pect to sell a story to the Friday Eve
ning Post in a few days."
The Lover Promise me, darling,
ijint you will never let anyone come
Darling's Futher (In the back
ground) From what 1 can see of you
I don't know, how anyone can 1
Elevator Man's Jest
"The elevator man hus asked
"Yes. He says he quits going up
qnless his salary goes up to."
busin) : Hardwood Norway maple, European lin
den, sycamore, green ash, silver poplar, Russian
poplar, white willow. Evergreen Lawson cypress,
On the planting of a tree you will want to pro
ceed with the greatest care. For the best results,
organize a tree-planting program in your town. If
there Is no shade-tree commission or city forester,
interest yourself in the proposition. In selecting
trees for street planting the ! following qualities
should be considered In about the order named:
Form, hardiness or adaptability, rapidity of growth,
shade protection, neatness and beauty. , If there is
any doubt on the questiou it is advisable to con
sult the state forest commission, the local forester
or some other authority who can tell what va
rieties are best for a given locality.
No general rules, of course, can be given, but in
a larger part of the eastern United States it will
be found that for narrow streets the red maple,
red gum or ginkgo can be recommended ; for wider
streets, Norway maple, basswood, horse chestnut
or pin oak; and for wide avenues, white elm,
white oak, red oak and tulip poplar.
Qualities Needed in Street Trees.
Street trees should have hurdiness and adapta
bility. They, should be vigorous, be able to re
cover from mechanical Injuries and be as re
sistant as possible against insect attack and dis
ease. It Is not desirable to have trees which cast
too much shnde, particularly on narrow streets.
Houses and sidewalks need sun, even In summer.
Deciduous, broadleaved trees are most satisfac
tory. Again, the questiou Of neutness should be
be considered; and the tiees which will break up
the pavement, such us silver nuiples, or those
which cover the pavement with then bloom in fhe
spring, such as cottonwoods nnd poplars, should
ne avoided. Black locust should not be planted
because it Is likely to be destroyed by the borei
worm. Beech Is a slow grower and casts too
dense a shade for any street.
Trees planted along a street should be of the
same kind, the sume size and uniformly spaced.
On narrow streets trees planted every 40 feet
. apart, and alternated on opposite shies of the
street, will be found sufficiently close. On wider
streets they should be from 40 to 60 feet, or even
farther apart, the distance being determined partly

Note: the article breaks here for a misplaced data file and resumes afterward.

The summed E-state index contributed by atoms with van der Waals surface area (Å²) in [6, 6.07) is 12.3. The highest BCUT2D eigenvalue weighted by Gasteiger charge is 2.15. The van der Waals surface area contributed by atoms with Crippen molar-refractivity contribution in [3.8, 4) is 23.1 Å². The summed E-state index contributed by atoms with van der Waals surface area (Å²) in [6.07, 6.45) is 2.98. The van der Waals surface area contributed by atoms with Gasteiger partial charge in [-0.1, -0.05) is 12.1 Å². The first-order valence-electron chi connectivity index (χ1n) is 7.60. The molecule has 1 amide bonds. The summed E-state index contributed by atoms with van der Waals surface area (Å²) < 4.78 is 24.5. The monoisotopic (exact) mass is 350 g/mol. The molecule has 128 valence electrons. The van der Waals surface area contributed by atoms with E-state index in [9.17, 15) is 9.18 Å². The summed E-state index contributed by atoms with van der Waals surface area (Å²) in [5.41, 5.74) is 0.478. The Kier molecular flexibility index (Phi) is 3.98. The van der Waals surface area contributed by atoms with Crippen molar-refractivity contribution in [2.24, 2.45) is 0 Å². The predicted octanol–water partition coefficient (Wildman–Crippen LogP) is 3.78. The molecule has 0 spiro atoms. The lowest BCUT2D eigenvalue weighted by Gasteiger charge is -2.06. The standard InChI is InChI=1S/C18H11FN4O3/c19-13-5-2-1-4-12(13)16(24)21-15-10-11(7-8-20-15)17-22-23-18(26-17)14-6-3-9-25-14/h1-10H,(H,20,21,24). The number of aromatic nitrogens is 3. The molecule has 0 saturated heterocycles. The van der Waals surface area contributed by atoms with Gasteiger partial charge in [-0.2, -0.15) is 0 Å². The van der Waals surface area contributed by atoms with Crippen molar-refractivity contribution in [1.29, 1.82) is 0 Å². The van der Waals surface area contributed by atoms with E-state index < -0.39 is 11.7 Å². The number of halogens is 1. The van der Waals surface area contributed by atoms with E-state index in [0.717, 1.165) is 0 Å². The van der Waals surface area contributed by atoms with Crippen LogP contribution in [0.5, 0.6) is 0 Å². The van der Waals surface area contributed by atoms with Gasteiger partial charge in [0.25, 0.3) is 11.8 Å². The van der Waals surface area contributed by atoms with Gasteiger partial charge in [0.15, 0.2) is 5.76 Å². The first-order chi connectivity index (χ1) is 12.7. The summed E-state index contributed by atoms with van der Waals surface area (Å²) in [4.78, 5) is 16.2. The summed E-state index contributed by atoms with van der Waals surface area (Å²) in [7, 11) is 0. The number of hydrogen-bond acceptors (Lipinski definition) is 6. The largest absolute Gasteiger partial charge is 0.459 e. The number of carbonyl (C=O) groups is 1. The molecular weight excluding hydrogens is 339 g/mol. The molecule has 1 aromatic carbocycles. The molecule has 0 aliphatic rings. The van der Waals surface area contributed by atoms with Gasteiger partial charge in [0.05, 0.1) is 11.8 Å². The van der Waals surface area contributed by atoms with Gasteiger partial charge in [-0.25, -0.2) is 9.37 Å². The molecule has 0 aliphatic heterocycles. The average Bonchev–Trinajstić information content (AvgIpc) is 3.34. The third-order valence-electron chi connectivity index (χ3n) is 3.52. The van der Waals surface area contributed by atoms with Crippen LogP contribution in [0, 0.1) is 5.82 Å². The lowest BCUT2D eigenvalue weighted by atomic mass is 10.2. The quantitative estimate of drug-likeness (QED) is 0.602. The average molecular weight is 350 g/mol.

by the size which the tree Is likely to attain and
by other habits.
Every tree should have at least six square feet
of earth above its roots. It Is more Important thut
there be plenty of space where the-pavement ami
roadway are paved with concrete than If brick or
other loose-Jointed materials are used.
Keep the Roots Moist
In planting a tree, move as many of the roots as
possible. A cloudy day Is better for transplanting
a tree than a bright, sunny one. because a bright
sun quickly exhausts the stored-up moisture. An
important point is In regard to packing the eurth
around the roots. They should have close contact
with the ground. To do this, fill In around the
roots with finely pulverized earth, working it
under and around the roots by hand and compact
ing It. If the earth Is wettd down as it Is put In. It
will make a much better contact.
Many trees which are unsulted for one reason or
another for s sidewalk are most attractive and
ornamental in a park or on a lawn. The beech, for
instance, which has no value for street planting.
makes a beautiful lawn tree; either the native or
the European species may be planted. The sour
or black gum grows under most adverse clrcum
stances, but apparently is not well suited toi
street planting, although as an oramental tree It
deserves a place.
Purchase trees from a reliable nursery ; beware
of tree peddlers. Choose healthy, well-formed
trees. Trees two or three Inches In diameter and
ten or twelve feet high are large enough for any
purpose. Where smuller trees can be used they
generally give better results, because the root
Hvstein is less disturbed bv transplanting. Do
not expose the roots to the sun, wind or frost.
Keep wet blankets or canvas wrapped tightly
about the roots until the tree Is ready to be set
out ; then plant with the least possible delay.
. Trim off any broken, torn or Injured roots. Use
a sharp pruning knife and make a clean, smooth
cut- Remove all broken branches and cut back
one-half to four-fifths of- the previous year's
branch growth. The size of the top must be pro
portioned to the size of the root system or the